The Jack Tone Ranch lost its matriarch, who raised champion Arabian horses, on Thursday when Marjory Francis Woodworth Tone died at the age of 95.
Tone and her husband, the late Jack "Bud" Tone, ran the family ranch since they married in 1932. Bud Tone grew up on the ranch, located along the Calaveras River between Live Oak and Eight Mile roads.
In 1952, the Tones began breeding purebred Arabian horses from a stallion Bud purchased for his wife's birthday. The stallion, Fadjur, put Jack Tone Ranch on the world map, according to a family biography. He became the leading sire of Arabian horses for 10 years straight and the leading living sire of champion Arabian horses in the United States.
Jack Tone Ranch was also home to Saki, the leading living dam of champion Arabian horses in the United States.
Fadjur and Saki, who produced hundreds of champion descendants, were honored as living legends of the breed. They were inducted into the Arabian Horse Hall of Fame. They were discovered and chosen by Marjory Tone as young, unknown and unproven horses.
"She was a very humble person," said Father Michael Kelly, of St. Joachim's Catholic Church in Lockeford. "No one who would meet her would know of the wonderful achievements she's had raising and breeding horses. At the same time, she was a strong lady."
Marjory Tone's achievements resulted in her receiving invitations by dignitaries from Morocco, Saudi Arabia and Pakistan, her granddaughter said.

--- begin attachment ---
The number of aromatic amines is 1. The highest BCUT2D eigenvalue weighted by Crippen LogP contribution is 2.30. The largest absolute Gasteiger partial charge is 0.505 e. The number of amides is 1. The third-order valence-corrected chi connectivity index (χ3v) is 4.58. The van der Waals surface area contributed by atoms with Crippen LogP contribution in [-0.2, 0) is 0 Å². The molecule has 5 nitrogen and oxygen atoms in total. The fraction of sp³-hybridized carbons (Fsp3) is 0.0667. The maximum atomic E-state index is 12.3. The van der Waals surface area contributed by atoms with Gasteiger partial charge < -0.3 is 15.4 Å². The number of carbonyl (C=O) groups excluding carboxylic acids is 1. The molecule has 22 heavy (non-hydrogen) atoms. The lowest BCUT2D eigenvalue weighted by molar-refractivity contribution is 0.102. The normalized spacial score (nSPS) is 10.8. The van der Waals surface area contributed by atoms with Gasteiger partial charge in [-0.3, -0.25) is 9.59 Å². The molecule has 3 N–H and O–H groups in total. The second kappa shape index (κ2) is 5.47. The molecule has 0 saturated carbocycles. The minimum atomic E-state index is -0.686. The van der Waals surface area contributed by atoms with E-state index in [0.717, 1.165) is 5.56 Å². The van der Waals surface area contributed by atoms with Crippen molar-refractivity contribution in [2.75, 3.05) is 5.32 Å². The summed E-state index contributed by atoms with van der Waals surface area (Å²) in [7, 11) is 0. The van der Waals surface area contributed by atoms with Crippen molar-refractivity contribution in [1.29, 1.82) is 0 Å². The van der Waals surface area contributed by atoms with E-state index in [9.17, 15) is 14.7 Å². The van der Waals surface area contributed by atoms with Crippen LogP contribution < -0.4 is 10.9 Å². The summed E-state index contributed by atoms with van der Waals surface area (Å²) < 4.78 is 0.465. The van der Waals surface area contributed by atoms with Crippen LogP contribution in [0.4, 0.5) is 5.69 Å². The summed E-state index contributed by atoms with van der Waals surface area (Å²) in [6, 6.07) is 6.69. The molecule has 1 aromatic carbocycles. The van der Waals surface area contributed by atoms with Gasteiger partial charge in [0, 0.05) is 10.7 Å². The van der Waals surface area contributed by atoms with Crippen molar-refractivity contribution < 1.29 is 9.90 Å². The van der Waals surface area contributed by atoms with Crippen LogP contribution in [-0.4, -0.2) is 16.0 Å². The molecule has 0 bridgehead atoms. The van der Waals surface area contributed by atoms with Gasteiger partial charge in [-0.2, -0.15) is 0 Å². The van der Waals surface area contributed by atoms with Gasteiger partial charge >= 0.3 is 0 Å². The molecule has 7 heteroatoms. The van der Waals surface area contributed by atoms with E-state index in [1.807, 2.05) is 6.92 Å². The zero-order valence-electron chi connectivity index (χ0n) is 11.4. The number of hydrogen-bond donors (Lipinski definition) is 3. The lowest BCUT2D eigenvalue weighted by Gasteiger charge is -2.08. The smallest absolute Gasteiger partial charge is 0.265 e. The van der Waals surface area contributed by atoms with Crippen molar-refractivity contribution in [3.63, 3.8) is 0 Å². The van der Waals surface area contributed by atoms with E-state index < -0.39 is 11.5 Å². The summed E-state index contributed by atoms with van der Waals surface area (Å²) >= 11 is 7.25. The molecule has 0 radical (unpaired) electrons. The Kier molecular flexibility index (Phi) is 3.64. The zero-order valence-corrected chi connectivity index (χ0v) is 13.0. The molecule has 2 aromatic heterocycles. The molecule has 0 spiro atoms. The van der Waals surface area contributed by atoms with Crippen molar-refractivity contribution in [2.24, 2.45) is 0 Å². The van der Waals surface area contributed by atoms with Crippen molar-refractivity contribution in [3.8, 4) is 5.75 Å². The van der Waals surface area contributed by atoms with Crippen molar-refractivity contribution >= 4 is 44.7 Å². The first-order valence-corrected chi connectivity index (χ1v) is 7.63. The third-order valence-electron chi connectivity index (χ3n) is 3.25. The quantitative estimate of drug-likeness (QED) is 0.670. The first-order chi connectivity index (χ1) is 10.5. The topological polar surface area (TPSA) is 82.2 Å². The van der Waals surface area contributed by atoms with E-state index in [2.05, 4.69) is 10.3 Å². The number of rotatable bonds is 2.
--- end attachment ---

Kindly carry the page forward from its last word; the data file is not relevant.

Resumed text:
In the 1980s, Prince Moulay Abdallah, of Morocco, invited the Tone family to the prince's castle.
"They invited us for over a week and wouldn't let us open our purse," Pope said. "My mother sat at the table at his right hand. That was a wonderful time."
In early 1994, Pakistani President Sardar Farooq Ahmad Khan Leghari visited the Jack Tone Ranch, and this year, the prince and princess of Saudi Arabia invited the Tones to a Kentucky horse park. Pope and her sister attended on Marjory Tone's behalf.
Today, the ranch has about 60 Arabian horses, plus others that are not Arabian, Pope said. They had close to 200 Arabians in the 1970s.
In 2009, Marjory Tone and several family members were at Cal Expo in Sacramento, where they were honored by the California Agricultural Heritage Club for Jack Tone Ranch being in agribusiness for 160 years. Then-Lt. Gov. John Garamendi was one of the presenters.
The ranch is known to be the "oldest continuous horse breeding ranch to be owned and run by the same family" in California, Pope said.
Marjory and Bud Tone met when she umpired her brothers' baseball game against Bud's team near Stockton, Pope said. He didn't even mind the umpire's questionable calls because she was so beautiful and he loved her irresistible spirit, Pope said.
"She was the kindest, gentlest person, but had the strongest character," Pope said. "She focused in the moment on doing the small things well. She gave us so much love and attention. She had such incredible faith in God."
Pope recalled Father Kelly quoting Mother Theresa at Sunday's Mass at St. Joachim's: "Be faithful in small things because it is in them that your strength lies."
"It spoke so clearly to how Granny was," Pope said. "She lived every moment by these guidelines."
Pope said she was the first family member to attend college, on her mother's encouragement.
While Marjory tended to her Arabians, her husband Bud focused on farming at the ranch. He was also a national champion handball player and president of the Stockton-East Water District board of directors.
"She loved her work and required that everything be done right," Pope said of her grandmother. "She didn't set out to make a lot of money, She didn't set out to impress anyone."
Contact reporter Ross Farrow at firstname.lastname@example.org.